The Museum of HP Calculators

HP Forum Archive 19

 The Fibonacci Triangle - HP-38/39/40 GROB QuestionMessage #1 Posted by Marcus von Cube, Germany on 1 Jan 2011, 10:14 a.m. In this thread in the French MySilicium forum there are several programs to display the Fibonacci sequence as a binary image. The original idea is from this page: http://naivedesign.com/ND1/The_Fib_Triangle.html. The by far fastest solution runs on a HP50g and uses binary arithmetic and a dynamically built GROB. The HP40gs uses very similar hardware but its programming model is so simplified that I came up with a program which is about 100 times slower than the user RPL program for the 50G. This is a little frustrating. The main problem is that I couldn't find a way to dynamically construct a GROB. I see two possible solutions: 1) There exists a library somewhere in the wild which provides dynamic string and GROB handling. 2) The program is translated to SysRPL. Can I program in SysRPL on the machine or what do I need?

 Re: The Fibonacci Triangle - HP-38/39/40 GROB QuestionMessage #2 Posted by Han on 1 Jan 2011, 11:06 p.m.,in response to message #1 by Marcus von Cube, Germany Quote: 2) The program is translated to SysRPL. Can I program in SysRPL on the machine or what do I need? You can program in SysRPL on the machine by simply typing "256 ATTACH" and using the built-in compiler. You can also download Jazz 50G if you wish to do SysRPL debugging, among other things.

 Re: The Fibonacci Triangle - HP-38/39/40 GROB QuestionMessage #3 Posted by Marcus von Cube, Germany on 2 Jan 2011, 5:28 p.m.,in response to message #2 by Han Han, I'm talking about the 39G (or 39gs/40gs), not the 50g. I don't think I can attach the library on these machines.

 Re: The Fibonacci Triangle - HP-38/39/40 GROB QuestionMessage #4 Posted by Han on 1 Jan 2011, 11:09 p.m.,in response to message #1 by Marcus von Cube, Germany Also, it would be faster to draw directly onto the screen after each computation rather than manipulate everything via strings and GROBs.

 Re: The Fibonacci Triangle - HP-38/39/40 GROB QuestionMessage #5 Posted by Marcus von Cube, Germany on 2 Jan 2011, 5:34 p.m.,in response to message #4 by Han This was my first attempt and it's slower than the GROB version.

 Re: The Fibonacci Triangle - HP-38/39/40 GROB QuestionMessage #6 Posted by Tim Wessman on 2 Jan 2011, 1:06 a.m.,in response to message #1 by Marcus von Cube, Germany Yes, you can program in sysRPL, but it is quite a pain and requires you to understand applet structure, and use a lot of not so nicely integrated tools to do so. TW

 Re: The Fibonacci Triangle - HP-38/39/40 GROB QuestionMessage #7 Posted by Marcus von Cube, Germany on 2 Jan 2011, 5:33 p.m.,in response to message #6 by Tim Wessman I understand that I can program FOR the machine in SysRPL but obviously not ON the machine. BTW, is there a SYSEVAL call the does the equivalant of PVIEW to allow interactive scrolling of a GROB of arbitrary size?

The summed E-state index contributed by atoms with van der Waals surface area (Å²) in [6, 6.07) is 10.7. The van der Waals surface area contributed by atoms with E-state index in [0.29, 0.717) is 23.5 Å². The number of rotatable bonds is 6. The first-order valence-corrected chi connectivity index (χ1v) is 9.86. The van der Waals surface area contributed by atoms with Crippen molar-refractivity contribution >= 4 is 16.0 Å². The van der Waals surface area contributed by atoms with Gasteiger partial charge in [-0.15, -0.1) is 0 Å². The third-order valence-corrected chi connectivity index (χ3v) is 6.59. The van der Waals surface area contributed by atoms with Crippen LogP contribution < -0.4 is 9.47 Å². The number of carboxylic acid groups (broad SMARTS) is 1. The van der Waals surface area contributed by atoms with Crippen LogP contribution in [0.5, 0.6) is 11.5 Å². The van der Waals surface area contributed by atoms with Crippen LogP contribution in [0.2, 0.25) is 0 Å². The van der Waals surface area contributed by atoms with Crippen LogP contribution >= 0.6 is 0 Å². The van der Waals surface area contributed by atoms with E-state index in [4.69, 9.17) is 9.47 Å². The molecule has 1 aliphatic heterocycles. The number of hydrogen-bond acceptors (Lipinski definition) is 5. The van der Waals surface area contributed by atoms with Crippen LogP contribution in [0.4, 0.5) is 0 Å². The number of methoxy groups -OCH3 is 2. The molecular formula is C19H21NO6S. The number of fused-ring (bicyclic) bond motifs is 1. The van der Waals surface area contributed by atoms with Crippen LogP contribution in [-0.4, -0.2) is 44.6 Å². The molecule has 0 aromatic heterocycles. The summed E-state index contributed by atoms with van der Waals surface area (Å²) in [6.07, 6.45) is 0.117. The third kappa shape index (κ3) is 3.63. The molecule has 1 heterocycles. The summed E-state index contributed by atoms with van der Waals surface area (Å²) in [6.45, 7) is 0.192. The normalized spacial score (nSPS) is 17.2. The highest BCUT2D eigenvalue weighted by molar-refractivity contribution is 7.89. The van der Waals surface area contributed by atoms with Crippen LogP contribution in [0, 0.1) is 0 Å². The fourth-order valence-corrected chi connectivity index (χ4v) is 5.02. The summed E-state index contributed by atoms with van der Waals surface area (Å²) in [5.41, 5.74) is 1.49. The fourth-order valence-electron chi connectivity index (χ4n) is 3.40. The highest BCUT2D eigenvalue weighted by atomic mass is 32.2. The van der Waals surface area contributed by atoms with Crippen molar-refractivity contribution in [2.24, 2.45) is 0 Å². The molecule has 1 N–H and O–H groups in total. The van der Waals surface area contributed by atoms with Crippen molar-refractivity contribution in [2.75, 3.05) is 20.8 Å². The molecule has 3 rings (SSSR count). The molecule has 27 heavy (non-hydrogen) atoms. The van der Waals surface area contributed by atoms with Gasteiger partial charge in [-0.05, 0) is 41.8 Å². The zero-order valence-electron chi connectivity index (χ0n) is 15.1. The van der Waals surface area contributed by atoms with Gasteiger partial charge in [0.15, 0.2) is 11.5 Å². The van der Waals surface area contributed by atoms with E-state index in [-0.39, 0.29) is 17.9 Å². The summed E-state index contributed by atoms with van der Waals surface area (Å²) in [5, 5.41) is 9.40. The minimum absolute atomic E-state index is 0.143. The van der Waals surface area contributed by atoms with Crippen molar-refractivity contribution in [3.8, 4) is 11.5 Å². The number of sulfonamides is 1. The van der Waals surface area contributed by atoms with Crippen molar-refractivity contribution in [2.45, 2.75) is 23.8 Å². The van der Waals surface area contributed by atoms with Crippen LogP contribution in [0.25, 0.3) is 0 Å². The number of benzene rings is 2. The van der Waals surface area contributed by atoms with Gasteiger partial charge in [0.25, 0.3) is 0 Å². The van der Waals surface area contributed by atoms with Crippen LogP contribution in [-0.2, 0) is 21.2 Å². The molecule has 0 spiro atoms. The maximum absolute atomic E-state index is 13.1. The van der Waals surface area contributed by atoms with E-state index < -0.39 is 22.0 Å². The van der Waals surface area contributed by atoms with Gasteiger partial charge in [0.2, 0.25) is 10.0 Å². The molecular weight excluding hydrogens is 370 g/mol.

Re: The Fibonacci Triangle - HP-38/39/40 GROB QuestionMessage #8 Posted by Oliver Unter Ecker on 2 Jan 2011, 4:19 p.m.,in response to message #1 by Marcus von Cube, Germany Hi Markus, Quote: The by far fastest solution runs on a HP50g and uses binary arithmetic and a dynamically built GROB. Fastest, if you don't include the calculator that served as inspiration for this thread. For completeness, ND1, with a run-time of 0.3s for computation and 0.7s for computation and display, is quite a bit faster than the 50g at 170s for this task. :-) The implementations are really impressive, though. Oliver

 Re: The Fibonacci Triangle - HP-38/39/40 GROB QuestionMessage #9 Posted by Marcus von Cube, Germany on 2 Jan 2011, 5:30 p.m.,in response to message #8 by Oliver Unter Ecker Can you tell us more about ND1?

 Re: The Fibonacci Triangle - HP-38/39/40 GROB QuestionMessage #10 Posted by Oliver Unter Ecker on 2 Jan 2011, 6:41 p.m.,in response to message #9 by Marcus von Cube, Germany Marcus, Of course. ND1 is a new calculator in the spirit of the HP-28,-48,-49 lines. A vague mix of HP-28S and HP-50g, it supports RPL but its biggest strength and architectural feature is that it's built on JavaScript and HTML5, and that it's fully programmable and extensible. There's a lot of information on the "app-site" at http://naivedesign.com/ND1 Click on Specs to begin and also see the comparison to HP calcs on the specs page. An intro to the project, and call for programmer participation, for HP pros is here http://groups.google.com/group/comp.sys.hp48/browse_thread/thread/2b377149669b7fb4# You may also want to check out http://groups.google.com/group/comp.sys.hp48/browse_thread/thread/5bd6e0b2e4691311# Cheers.

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